WEEK IN REVIEW: Laurels and Darts | April 14, 2017
FAMILY, FRIENDS AND PETS
New Brunswick hosted the Popovich Comedy Pet Theater, which featured 30 rescue animals who performed a series of skits and tricks. Gregory Popovich, who runs the show, has been performing as a comedian for more than 30 years. He is a lifelong animal rights and protection activist and takes his rescue animals on tour around the country. We laurel the State Theatre of New Jersey for hosting this show and Popovich for taking care of rescue pets and making people laugh.
JUSTICE FOR NORTH KOREA
Rutgers' Center for the Study of Genocide and Human Rights (CGHR) hosted Austin Hyeon in the Rutgers Academic Building last Saturday. Hyeon, a North Korean expatriate, discussed his parents escape from North Korea when he was 12 years old. He also spoke about his struggles growing up, including not being able to go to school or make friends because of his status as an illegal refugee. We dart the conditions in North Korea for forcing Hyeon and thousand of people to flee their homes in fear of being imprisoned or killed.
MAKING IT BIG TIME
The new Netflix series "13 Reasons Why," based on the young adult novel "Thirteen Reasons Why" by Jay Asher, has gotten widespread praise and received a rating of 9.1 out of 10 stars from IMDb. Brandon Flynn, who plays Justin Foley, one of the main characters on the show, attended Mason Gross School of the Arts and graduated from Rutgers last year. We laurel our alumnus for carrying on the Rutgers legacy and for the success he has found.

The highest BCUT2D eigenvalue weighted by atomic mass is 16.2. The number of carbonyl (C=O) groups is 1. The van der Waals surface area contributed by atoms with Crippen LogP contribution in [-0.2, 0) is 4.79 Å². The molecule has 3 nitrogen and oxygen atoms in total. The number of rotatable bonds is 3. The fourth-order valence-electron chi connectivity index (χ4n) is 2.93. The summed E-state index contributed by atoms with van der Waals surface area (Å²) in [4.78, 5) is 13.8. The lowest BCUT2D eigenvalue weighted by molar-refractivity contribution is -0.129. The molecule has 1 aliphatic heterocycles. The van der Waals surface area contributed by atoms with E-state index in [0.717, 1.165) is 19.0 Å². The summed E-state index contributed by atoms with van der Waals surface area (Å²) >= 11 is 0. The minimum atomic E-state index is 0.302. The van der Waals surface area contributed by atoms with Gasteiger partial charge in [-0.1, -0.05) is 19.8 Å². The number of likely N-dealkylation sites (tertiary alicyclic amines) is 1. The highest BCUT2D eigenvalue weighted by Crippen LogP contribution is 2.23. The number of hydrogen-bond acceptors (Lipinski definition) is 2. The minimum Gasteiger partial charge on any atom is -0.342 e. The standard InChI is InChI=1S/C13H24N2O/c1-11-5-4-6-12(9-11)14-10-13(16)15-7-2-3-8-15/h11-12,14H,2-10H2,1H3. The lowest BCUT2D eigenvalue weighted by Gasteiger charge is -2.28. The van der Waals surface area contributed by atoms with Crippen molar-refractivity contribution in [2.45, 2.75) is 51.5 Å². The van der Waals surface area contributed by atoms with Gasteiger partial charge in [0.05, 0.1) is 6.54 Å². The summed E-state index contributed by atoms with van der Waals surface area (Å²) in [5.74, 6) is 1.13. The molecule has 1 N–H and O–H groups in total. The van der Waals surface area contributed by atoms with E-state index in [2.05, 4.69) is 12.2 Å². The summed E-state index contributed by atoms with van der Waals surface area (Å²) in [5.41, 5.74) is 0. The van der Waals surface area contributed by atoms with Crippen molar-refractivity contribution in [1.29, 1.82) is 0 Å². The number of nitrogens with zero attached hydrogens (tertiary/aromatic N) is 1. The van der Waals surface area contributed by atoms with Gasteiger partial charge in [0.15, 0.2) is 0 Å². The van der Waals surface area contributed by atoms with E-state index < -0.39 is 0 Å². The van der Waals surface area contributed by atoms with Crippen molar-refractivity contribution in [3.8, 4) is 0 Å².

HER LEGACY WILL LIVE ON
Judge Sheila Abdus-Salaam was found dead on Wednesday afternoon in the Hudson River near West 132nd Street. She was not only the first black person to sit on New York State's highest court but also the nation's first Muslim judge. She was called a "humble pioneer" and "a force for good whose legacy will be felt for years to come" by those who knew and worked with her. We dart the death of such an influential individual who broke boundaries and created more opportunities for marginalized groups of people. Rest in peace.
The Center for Social Justice Education and LGBT Communities (SJE) coordinated the month-long celebration known as "GAYpril." This month-long event, which aims to recognize the LGBTQIA community at Rutgers, features a series of lectures, workshops and events including the "Safer Sex and Relationships Workshop." Although this month of festivities is dedicated to the LGBTQIA community, it encouraged and allowed everyone to take part. We laurel SJE for creating a month to celebrate and support the LGBTQIA community.
WE NEED STUDIO TIME
Rutgers' journalism and media studies major is known for providing students with the skills to go on to successful careers in journalism. Previously, the School of Communication and Information offered a television reporting course in an actual studio in conjunction with the Rutgers iTV Studio on Livingston, but now it is only offered by the iTV Studio during the summer sessions. We dart the fact that the department has not reinstated these courses yet during the regular semesters.
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